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‘It was blowing the lard out of the biscuit’ and other sayings

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Gray Harker has a way with boats and a way with words.

First the words. Imitating a saying of the old Harkers Island, N.C., watermen, Harker said in his best island accent:

“The wind blew sooo hard and the tide was sooo high that the sharks were eating the collards out of the garden.”

The North Carolina born and raised delivery captain comes from six generations of sailors and is as comfortable at the helm of a 70-foot ketch as he is on a trawler, motoryacht or sportfisherman.

Harker is one of those capable, unpretentious and entertaining boat guys who make our industry a little brighter place to work. More fun. Makes me glad I’m knocking around boats rather than working on someone’s taxes or teaching ninth-grade English, not to disparage accountants or teachers. (Marilyn DeMartini, who does public relations work in our industry, introduced Harker and me. She sent me some of Harker’s written musings on the correct assumption that I would enjoy them.)

“Been boating all your life?” I asked Harker.

“I was in mother’s womb when they used to go shrimping on the Neuse River in New Bern,” said Harker, who is 57 and makes his way up and down the Eastern Seaboard about a dozen times a year. “I’m constantly on boats. Pushing them around. Traveling. I never drove a submarine, but I feel I could if I was given a chance.”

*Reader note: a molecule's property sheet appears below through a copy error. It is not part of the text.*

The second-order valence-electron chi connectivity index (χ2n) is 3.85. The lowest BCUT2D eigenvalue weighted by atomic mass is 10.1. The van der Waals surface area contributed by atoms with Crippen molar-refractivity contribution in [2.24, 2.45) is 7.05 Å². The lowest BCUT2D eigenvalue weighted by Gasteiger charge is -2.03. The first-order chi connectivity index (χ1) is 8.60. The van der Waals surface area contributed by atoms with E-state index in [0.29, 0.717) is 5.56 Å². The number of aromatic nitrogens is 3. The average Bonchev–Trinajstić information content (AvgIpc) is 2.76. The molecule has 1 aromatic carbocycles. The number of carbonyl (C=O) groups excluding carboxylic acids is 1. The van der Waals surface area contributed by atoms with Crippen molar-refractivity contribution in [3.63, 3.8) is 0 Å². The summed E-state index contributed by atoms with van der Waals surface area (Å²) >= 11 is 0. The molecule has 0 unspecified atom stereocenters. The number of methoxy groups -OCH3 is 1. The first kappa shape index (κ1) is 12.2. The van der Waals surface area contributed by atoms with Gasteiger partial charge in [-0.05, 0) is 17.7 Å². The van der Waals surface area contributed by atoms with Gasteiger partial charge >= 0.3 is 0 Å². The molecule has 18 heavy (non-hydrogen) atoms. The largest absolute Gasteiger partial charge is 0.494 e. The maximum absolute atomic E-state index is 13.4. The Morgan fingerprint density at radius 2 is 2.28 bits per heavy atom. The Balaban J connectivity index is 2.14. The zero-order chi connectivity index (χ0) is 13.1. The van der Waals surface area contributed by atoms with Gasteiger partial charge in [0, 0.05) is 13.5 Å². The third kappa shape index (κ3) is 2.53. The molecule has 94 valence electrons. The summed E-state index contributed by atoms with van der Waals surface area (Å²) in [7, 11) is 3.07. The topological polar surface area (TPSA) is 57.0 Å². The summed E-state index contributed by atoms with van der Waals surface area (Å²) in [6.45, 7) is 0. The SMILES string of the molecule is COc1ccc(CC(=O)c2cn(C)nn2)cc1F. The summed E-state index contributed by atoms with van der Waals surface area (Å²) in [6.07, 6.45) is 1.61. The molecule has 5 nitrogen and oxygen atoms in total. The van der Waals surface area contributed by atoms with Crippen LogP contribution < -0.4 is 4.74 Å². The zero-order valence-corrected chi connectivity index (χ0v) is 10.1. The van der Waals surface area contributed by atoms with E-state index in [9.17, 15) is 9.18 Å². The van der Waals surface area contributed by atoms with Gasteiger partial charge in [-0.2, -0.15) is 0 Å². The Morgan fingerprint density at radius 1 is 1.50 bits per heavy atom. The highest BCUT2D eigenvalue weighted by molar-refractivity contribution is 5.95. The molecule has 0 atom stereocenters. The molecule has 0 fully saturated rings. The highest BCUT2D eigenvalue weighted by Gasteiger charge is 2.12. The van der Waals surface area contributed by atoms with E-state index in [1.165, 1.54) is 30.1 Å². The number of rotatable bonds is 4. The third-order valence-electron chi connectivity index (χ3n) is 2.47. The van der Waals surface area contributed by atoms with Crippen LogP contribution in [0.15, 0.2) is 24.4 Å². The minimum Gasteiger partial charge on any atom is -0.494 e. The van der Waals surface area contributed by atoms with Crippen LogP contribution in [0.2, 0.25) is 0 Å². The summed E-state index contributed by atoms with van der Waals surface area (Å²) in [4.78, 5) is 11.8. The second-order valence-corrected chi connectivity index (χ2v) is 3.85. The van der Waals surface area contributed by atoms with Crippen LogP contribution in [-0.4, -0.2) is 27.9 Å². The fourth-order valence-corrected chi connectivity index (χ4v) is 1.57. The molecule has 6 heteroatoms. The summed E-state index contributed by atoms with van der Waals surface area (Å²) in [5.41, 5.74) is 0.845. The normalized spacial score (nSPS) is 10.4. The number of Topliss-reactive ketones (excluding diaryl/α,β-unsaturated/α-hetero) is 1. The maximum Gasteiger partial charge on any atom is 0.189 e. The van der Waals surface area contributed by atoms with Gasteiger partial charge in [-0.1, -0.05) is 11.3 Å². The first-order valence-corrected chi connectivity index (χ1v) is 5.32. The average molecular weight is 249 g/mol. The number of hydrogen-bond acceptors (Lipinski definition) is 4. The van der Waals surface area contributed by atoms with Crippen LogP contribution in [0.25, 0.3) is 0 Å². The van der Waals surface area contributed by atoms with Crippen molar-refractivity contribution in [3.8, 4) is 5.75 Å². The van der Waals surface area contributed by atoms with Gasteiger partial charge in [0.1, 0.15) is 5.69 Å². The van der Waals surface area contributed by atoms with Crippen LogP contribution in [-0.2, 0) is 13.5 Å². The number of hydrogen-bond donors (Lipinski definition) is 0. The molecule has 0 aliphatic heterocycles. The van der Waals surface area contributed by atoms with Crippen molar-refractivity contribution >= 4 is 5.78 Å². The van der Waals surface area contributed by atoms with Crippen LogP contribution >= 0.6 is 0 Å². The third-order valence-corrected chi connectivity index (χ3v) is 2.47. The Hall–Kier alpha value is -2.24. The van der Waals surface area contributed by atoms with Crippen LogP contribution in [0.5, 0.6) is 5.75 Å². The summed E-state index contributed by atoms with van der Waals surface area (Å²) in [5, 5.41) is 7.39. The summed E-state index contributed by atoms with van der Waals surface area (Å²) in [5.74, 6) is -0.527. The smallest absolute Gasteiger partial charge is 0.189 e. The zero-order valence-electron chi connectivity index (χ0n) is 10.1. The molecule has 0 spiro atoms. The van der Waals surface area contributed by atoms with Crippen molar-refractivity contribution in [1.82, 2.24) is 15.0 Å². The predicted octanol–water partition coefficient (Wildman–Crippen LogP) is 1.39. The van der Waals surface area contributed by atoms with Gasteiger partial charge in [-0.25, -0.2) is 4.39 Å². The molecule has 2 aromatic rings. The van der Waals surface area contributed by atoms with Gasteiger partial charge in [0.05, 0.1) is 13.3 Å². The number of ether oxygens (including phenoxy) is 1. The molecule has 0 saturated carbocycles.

His early start on the amniotic currents of the Neuse explains the boat part.

Harker’s descriptive use of language can probably be attributed to his mother, who at 85 still teaches a class in creative writing at Craven Community College in New Bern. That and the fact that the former combat engineer with the 82nd Airborne Division and his forebears have at various times lived colorful lives. His great-grandfather sailed with Commodore Dewey in the Philippines. And his grandfather was a “notorious” bootlegger in North Carolina during Prohibition.

Successful? “I think he drank up most of his profits,” Harker said with a laugh.

When we have more time, Harker promised, he’ll tell me a story about the time he had to put into Guantanamo Bay, Cuba, during a delivery to make emergency repairs. Didn’t hurt that he was an 82nd Airborne vet.